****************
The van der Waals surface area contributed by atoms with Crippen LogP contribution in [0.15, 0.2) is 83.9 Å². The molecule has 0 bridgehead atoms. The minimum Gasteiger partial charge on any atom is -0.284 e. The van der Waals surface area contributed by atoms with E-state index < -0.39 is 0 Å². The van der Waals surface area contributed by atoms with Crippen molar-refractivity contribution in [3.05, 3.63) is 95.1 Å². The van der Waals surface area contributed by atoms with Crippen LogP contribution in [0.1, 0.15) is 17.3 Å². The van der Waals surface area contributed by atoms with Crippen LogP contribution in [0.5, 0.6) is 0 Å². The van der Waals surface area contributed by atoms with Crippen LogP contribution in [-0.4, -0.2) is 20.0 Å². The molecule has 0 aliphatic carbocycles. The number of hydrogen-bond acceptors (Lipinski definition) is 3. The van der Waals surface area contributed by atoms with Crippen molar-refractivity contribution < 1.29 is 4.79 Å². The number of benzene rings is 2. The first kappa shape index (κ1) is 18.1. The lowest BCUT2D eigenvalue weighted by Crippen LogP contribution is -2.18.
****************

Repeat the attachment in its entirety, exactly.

The van der Waals surface area contributed by atoms with Crippen LogP contribution in [0.15, 0.2) is 83.9 Å². The molecule has 0 bridgehead atoms. The minimum Gasteiger partial charge on any atom is -0.284 e. The van der Waals surface area contributed by atoms with E-state index < -0.39 is 0 Å². The van der Waals surface area contributed by atoms with Crippen molar-refractivity contribution in [3.05, 3.63) is 95.1 Å². The van der Waals surface area contributed by atoms with Crippen LogP contribution in [0.1, 0.15) is 17.3 Å². The van der Waals surface area contributed by atoms with Crippen LogP contribution in [0.5, 0.6) is 0 Å². The van der Waals surface area contributed by atoms with Crippen LogP contribution in [-0.4, -0.2) is 20.0 Å². The molecule has 0 aliphatic carbocycles. The number of hydrogen-bond acceptors (Lipinski definition) is 3. The van der Waals surface area contributed by atoms with Crippen molar-refractivity contribution < 1.29 is 4.79 Å². The number of benzene rings is 2. The first kappa shape index (κ1) is 18.1. The lowest BCUT2D eigenvalue weighted by Crippen LogP contribution is -2.18.